Thyroid UK
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Hypothyroidism and hypertension

I appear to have both of the above. I definitely have hypothroidism but when my T4 levels drop, my blood pressure rises. Once my T4 levels are back within range, my blood pressure returns to normal. My GP noticed this trend but seems surprised by it (and is monitoring it) so I wondered if anyone else has noticed a similar correlation?

3 Replies

Maybe you are not on enough thyroid gland medication. If you have had recent blood tests for your thyroid gland, please get a copy from the surgery, with the ranges which will enable members to comment. If not, please get new blood tests, including T4, and T3.

In the meantime, this is an excerpt from a study:-

The prevalence of hypertension was higher in hypothyroid patients when hypertension was defined as the systolic and/or diastolic blood pressure above 160/95 mm Hg (14.8% vs 5.5%; p less than 0.01). Correlations between diastolic, but not systolic, blood pressure and either the blood level of triiodothyronine (T3) or T4 was significant (r = - 0.174, p less than 0.01, and r = 0.208, p less than 0.01, respectively) when data from both euthyroid and hypothyroid patients were combined.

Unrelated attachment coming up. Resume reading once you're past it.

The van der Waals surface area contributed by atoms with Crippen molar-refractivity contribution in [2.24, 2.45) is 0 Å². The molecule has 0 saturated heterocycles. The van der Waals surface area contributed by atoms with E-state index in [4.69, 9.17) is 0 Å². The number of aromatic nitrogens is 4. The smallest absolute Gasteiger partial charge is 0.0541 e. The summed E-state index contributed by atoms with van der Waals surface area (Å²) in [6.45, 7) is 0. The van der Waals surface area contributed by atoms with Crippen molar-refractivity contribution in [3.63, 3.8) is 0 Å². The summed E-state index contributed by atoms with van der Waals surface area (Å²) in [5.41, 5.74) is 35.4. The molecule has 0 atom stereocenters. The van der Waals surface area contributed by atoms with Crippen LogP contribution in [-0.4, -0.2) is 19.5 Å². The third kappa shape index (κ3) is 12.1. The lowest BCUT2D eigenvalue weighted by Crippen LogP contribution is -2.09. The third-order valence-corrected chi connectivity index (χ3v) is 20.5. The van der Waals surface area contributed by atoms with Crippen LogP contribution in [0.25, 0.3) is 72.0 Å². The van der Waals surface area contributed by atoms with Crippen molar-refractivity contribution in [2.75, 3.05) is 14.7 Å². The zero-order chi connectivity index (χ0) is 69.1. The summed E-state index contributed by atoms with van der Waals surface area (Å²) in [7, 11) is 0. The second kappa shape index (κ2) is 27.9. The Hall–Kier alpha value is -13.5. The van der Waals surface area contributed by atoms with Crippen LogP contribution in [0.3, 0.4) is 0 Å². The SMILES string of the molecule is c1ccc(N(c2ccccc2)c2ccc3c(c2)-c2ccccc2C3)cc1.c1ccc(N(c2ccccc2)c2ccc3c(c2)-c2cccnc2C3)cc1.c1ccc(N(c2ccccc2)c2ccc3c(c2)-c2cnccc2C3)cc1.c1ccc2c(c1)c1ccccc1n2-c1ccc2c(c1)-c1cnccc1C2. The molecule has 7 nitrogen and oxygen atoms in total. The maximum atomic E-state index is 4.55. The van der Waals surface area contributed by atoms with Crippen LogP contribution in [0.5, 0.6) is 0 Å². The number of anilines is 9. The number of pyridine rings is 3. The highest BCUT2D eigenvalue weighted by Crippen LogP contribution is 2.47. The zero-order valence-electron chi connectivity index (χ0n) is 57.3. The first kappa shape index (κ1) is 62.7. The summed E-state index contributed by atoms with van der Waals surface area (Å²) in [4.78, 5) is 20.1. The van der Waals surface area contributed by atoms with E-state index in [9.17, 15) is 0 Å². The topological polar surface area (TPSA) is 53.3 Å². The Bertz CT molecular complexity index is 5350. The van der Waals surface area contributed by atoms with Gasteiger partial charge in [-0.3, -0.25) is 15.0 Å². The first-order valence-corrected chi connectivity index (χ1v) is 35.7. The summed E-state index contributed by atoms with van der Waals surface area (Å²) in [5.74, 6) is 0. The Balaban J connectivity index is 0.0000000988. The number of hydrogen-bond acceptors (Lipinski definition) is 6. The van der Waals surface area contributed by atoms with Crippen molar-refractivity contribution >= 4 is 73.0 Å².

Adequate thyroid hormone replacement therapy for an average 14.8 months in 14 patients resulted in a normalization of thyroid function and a reduction of blood pressure (p less than 0.01). In four who showed no change in thyroid function due to inadequate replacement therapy, blood pressure remained elevated. These results suggest a close association between hypertension and hypothyroidism.

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This is really interesting, thank you! I am on adequate thyroid medication at the moment and my blood pressure is back to normal.

I'll pass a copy of the study to my GP as I'm sure she'll be interested.


You say you are on 'adequate' medication at present. Always get a copy of your blood tests with the ranges, so that you can post if you have a query

Many GPs think it is o.k. for the patients' TSH to become 'in range' but according to Dr Toft of the British Thyroid Association, he recommends a TSH below 1. Of course, if someone feels well on a slightly higher dose that's fine too.


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